Wait, wait, there’s good news! Tomorrow it should clear and give us at least four days in which to get ourselves more battened down. There could be more, but the weather service doesn’t extend its local prognostications to specifics out of that 5 day window. (Though I’ve already seen internet projection for heavier than normal snowfall for 2014/15 season! Sheesh!) We just need to hang in there until we get the roof on—then we can finish from the relative comfort of a weather tight envelope. And having the first floor done is a step in the right direction.

Rick is a builder from California. They don’t build in foul weather in California. I once knew a fence builder in Oakland who’d pack up his truck if the wind picked up on a cloudy day! Here in Michigan, they’re not much for building in driving rain—but you’ll hear them extol the virtues of building in snow! Probably most Michigan builders would laugh at our tarping efforts; what’s a little wet? (Snow is much better for the materials—as long as your equipment will work, why not? One of our stackers was advising Rick that if, in the dead of winter, the oil in your equipment gets too cold, too viscous, you can use transmission fluid instead. I don’t think that he was kidding, but I also I don’t think Rick was contemplating building in sub-zero conditions.)

Yes, we’ve run late in the season—but it’s not yet color (though some trees are turning, harbingers of what’s to come.) There’s still plenty of time to get things “buttoned down” before snow flies. I told my sister if she uses that expression, (buttoned down) one more time, I would button her down. Most of my family is urging us to hire builders. What is it they think we’re doing? Soon we’ll even have power, propane, and even water somewhere on the horizon. (The well-drillers didn’t want to hear from us until all the heavy equipment was finished.)

But then we had to give it a raincoat.

But then we had to give it a raincoat.

In the meantime, we’re meeting lovely people (the stacking crew—the Flanagan brothers were a total hoot.) We’ve even found a couple of reputable suppliers—rare in this industry. We’re moving right along.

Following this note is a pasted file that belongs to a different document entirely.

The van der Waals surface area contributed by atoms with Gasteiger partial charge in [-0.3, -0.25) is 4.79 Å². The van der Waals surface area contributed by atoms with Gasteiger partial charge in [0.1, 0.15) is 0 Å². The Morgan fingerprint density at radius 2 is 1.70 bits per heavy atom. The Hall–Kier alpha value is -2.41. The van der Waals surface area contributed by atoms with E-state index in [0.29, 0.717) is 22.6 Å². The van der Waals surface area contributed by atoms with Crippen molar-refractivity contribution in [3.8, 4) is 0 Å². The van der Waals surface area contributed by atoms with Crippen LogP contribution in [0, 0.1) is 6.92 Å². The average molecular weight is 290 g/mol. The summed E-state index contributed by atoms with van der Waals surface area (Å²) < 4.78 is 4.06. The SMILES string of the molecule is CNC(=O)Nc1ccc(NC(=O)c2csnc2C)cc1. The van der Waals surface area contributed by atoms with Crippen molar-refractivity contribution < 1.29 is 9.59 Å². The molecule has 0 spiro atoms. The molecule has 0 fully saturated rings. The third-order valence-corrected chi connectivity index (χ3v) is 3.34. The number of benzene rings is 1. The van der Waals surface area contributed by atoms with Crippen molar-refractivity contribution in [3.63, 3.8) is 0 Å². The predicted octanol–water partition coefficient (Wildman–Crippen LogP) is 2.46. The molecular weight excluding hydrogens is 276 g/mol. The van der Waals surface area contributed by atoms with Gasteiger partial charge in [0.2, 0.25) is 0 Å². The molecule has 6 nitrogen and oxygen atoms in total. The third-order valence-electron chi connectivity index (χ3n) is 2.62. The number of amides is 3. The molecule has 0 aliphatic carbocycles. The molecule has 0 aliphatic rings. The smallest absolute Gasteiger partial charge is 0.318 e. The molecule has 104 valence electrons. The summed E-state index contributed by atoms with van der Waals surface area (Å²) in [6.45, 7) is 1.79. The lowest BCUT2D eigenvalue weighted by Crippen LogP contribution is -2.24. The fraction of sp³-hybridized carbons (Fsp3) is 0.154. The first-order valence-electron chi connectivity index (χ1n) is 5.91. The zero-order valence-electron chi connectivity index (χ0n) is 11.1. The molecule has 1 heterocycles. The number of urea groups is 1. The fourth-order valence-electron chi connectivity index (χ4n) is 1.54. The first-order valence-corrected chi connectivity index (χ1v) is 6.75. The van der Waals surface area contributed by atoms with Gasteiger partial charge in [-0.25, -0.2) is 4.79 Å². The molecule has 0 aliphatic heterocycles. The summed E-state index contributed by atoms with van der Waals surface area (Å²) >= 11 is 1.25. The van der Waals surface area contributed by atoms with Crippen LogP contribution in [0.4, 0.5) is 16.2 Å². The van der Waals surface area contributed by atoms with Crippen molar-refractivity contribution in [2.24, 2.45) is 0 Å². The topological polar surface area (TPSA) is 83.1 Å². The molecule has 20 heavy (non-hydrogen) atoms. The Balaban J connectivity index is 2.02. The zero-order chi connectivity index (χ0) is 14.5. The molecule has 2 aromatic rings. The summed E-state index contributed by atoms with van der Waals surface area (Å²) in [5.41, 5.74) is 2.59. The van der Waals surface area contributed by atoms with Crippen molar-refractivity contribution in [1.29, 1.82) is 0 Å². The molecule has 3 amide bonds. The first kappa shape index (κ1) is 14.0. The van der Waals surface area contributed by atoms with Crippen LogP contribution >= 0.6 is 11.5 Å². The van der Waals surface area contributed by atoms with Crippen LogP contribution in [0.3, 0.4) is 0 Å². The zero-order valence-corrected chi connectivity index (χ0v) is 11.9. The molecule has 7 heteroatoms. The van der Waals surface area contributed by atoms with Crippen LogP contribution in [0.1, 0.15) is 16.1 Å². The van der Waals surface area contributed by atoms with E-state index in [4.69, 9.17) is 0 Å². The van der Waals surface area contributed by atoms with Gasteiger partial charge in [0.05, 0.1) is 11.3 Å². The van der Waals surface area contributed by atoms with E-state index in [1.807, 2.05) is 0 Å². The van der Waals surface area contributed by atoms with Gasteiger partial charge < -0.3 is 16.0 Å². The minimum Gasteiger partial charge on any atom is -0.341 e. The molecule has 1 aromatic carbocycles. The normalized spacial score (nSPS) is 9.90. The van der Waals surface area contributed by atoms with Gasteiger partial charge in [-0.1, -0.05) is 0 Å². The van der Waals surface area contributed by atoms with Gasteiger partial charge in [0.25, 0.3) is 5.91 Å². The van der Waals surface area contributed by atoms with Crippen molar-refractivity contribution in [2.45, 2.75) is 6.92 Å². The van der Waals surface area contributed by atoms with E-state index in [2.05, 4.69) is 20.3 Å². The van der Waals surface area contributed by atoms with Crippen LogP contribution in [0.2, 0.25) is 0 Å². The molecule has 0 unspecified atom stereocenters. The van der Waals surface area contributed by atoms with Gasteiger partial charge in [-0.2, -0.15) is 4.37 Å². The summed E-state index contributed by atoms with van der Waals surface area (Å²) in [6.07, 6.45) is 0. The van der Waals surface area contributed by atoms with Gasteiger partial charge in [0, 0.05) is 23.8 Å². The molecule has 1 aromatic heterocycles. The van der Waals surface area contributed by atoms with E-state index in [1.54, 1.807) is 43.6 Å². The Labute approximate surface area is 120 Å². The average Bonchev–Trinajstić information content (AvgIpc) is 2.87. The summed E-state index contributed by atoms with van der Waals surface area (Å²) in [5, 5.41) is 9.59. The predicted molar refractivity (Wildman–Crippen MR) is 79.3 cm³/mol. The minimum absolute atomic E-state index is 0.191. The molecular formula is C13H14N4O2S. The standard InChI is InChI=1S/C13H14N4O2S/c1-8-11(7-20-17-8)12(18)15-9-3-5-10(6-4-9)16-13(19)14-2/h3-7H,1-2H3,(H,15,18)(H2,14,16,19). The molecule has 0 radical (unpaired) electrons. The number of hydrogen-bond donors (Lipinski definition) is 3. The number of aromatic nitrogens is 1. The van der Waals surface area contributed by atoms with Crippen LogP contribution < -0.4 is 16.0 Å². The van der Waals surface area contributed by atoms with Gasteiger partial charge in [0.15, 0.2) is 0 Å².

Thunderstorms

A.V. Walters

The good news is that our new basement has proved itself to be watertight. Good thing, too. We’ll be needing that. Michigan sees a lot of wild and wooly weather. I’ve been telling Rick about Great Lakes thunderstorms for years. Though we’ve been here near a year—the weather has not cooperated to show off its best thunderstorm stuff. That is, until yesterday and last night.

It was tremendous. We had dramatic, roiling clouds, winds, driving rain and amazing lightning. For hours! I timed it and the lightning flashes were about 30-40 per minute—and it lasted from late afternoon yesterday until the wee hours of the morning today. Finally he had the chance to see the full-blown spectacle of non-stop lightning, with its  rumbling and crashing soundtrack. Nothing like California. The cats are both CaliforniaCats, too. Kilo was cool; Bob was flipped out about it. Nothing in their experience prepared them for the noise. I’d attach a picture, but unless you’re really good with a camera, lightning isn’t easy to capture. I’m not that good.

Years ago, I visited my sister in Southern California. It was her birthday—a little wine and conversation got us on to the topic of thunderstorms. California is wimpy in that department. That’s a blessing, because with California’s dry summers, Michigan’s lightning would burn California to a crisp! The evening ran long; wine and nostalgia are a potent mix. Two weeks later she packed up and headed “home.” Afterwards, she acknowledged that the conversation made her family so homesick, they decided to abandon the dream of sunny California. I don’t know the statistics now, but then, Michigan had the highest “rate of return” for folks who’d moved on, but couldn’t stay away. Some folks just can’t settle in to a climate that lacks actual weather.

The not so good news was the rain. We got almost four inches overnight. I’m not really complaining, we needed it—but there’s no roof yet on that basement. It’s watertight, but in this case it held the water in. So we came to the site the next morning to a wading pool. We briefly considered having a small lap pool in the basement. Four inches is too much to bail—so Rick headed to the hardware for a pump. A couple of hours later—we were back in business.